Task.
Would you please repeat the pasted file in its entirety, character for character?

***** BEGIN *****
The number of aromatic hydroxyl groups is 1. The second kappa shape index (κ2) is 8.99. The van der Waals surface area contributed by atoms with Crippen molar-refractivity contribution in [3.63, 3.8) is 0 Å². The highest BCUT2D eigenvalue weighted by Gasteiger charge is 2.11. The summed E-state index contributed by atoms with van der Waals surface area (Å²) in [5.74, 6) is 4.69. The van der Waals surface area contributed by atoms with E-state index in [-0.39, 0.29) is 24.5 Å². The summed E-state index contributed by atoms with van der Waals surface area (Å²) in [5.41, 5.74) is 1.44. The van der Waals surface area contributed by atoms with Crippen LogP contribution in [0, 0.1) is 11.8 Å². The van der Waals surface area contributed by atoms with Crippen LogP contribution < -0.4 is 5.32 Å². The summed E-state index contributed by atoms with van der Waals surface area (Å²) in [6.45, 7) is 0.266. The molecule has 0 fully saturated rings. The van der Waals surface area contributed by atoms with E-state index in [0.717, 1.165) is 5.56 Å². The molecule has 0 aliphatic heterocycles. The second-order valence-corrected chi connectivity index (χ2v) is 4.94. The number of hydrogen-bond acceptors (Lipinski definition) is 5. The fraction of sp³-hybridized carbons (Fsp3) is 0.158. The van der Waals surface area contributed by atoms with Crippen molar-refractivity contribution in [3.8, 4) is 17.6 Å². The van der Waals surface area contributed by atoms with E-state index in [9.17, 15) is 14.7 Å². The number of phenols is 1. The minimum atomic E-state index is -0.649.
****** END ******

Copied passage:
The number of aromatic hydroxyl groups is 1. The second kappa shape index (κ2) is 8.99. The van der Waals surface area contributed by atoms with Crippen molar-refractivity contribution in [3.63, 3.8) is 0 Å². The highest BCUT2D eigenvalue weighted by Gasteiger charge is 2.11. The summed E-state index contributed by atoms with van der Waals surface area (Å²) in [5.74, 6) is 4.69. The van der Waals surface area contributed by atoms with E-state index in [-0.39, 0.29) is 24.5 Å². The summed E-state index contributed by atoms with van der Waals surface area (Å²) in [5.41, 5.74) is 1.44. The van der Waals surface area contributed by atoms with Crippen LogP contribution in [0, 0.1) is 11.8 Å². The van der Waals surface area contributed by atoms with Crippen LogP contribution < -0.4 is 5.32 Å². The summed E-state index contributed by atoms with van der Waals surface area (Å²) in [6.45, 7) is 0.266. The molecule has 0 fully saturated rings. The van der Waals surface area contributed by atoms with E-state index in [0.717, 1.165) is 5.56 Å². The molecule has 0 aliphatic heterocycles. The second-order valence-corrected chi connectivity index (χ2v) is 4.94. The number of hydrogen-bond acceptors (Lipinski definition) is 5. The fraction of sp³-hybridized carbons (Fsp3) is 0.158. The van der Waals surface area contributed by atoms with Crippen molar-refractivity contribution in [3.8, 4) is 17.6 Å². The van der Waals surface area contributed by atoms with E-state index in [9.17, 15) is 14.7 Å². The number of phenols is 1. The minimum atomic E-state index is -0.649.